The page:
About halfway through “Hush Money,” the fourth track on Animated Violence Mild, the rapidly bruising fourth LP from Blanck Mass, it occurs to you that this must be what it’s like when the servers cry. The track, built on an electronic framework not that dissimilar to what Jimmy Jam and Terry Lewis cooked up for Janet Jackson’s Rhythm Nation 1814, it ascends in its final third into a section that sounds like the soundtrack to Mortal Kombat, if that video game was about consumerism and Global Warming. Which is to say that Animated Violence Mild is an electronic freakout for these times, a mainframe battering ram meant as a salve for grief, and for trying to address the mess humanity has gotten itself into. According to Power’s statement on the album, the title comes from the idea that he believes, “Many of us have willfully allowed our survival instinct to become engulfed by the snake we birthed.” Which leads us to Animated Violence Mild, and songs with titles like “Wings of Hate” and “House Vs. House.”

As a member of Fuck Buttons, Power has a decade and a half of making punishing, intermittently danceable drone, but his Blanck Mass project, until now, was mostly concerned with just walloping its listeners; there’s a reason that the band’s last album cover was a dog’s fangs. Animated Violence Mild hits more like this album cover; a sweet texture punctured by moments of bloodshed, moments of bliss erased by dread. “No Dice” hits like a Knife song on HGH, while “Death Drop” feels like a musical recreation of that scene in the third Matrix where Agent Smith is multiplied and kicks Keanu Reeves’ ass. “Wings Of Hate” is the funeral pyre at the end of the disaster, an ever-climbing float into the beyond.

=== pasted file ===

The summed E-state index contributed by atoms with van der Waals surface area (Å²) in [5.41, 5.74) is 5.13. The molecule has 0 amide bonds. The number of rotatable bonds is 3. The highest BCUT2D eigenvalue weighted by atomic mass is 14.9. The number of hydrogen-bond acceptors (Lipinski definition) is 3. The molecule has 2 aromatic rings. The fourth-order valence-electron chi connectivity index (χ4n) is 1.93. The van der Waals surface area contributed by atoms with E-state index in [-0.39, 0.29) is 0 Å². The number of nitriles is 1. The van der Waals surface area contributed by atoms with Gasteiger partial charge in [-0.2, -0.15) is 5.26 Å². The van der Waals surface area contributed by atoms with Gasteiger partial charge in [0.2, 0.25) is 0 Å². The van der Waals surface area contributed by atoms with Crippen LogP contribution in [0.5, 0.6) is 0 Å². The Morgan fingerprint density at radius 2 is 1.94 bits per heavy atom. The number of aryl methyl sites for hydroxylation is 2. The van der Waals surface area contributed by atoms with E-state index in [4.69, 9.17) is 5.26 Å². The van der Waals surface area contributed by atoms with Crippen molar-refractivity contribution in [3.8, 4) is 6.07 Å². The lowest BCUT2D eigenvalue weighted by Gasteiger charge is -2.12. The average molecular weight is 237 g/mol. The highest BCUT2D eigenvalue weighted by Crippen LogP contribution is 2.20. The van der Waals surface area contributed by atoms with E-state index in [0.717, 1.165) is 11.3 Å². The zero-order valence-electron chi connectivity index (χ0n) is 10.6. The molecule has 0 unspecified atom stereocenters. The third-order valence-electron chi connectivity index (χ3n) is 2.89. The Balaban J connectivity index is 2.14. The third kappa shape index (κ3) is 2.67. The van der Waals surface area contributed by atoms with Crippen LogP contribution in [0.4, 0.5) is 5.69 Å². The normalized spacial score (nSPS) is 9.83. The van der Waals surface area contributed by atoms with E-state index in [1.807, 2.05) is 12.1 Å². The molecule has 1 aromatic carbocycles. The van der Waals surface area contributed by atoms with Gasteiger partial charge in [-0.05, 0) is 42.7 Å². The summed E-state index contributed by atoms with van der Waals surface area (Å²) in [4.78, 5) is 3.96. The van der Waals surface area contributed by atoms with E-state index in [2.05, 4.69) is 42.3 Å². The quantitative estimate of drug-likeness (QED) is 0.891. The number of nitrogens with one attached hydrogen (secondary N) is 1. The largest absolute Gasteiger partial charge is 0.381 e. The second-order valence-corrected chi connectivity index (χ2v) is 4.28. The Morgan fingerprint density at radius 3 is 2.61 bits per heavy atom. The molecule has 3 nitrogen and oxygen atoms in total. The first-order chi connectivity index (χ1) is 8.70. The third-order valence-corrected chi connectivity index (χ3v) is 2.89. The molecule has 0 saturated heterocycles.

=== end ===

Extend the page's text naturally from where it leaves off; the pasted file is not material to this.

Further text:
Animated Violence Mild is perfect anxiety-attack-aboard-a-commercial-flight music, an album so claustrophobic and gnarly, it can calm the kind of freakouts we all have in 2019. For 15 years, Power has been making uncompromising music, and Animated Violence Mild is another stellar entry into his catalog. In a music world and economy that praises moving toward the middle, it’s reassuring to know that people like Power are still out on the fringes, making music that is as affecting as it is devastating.

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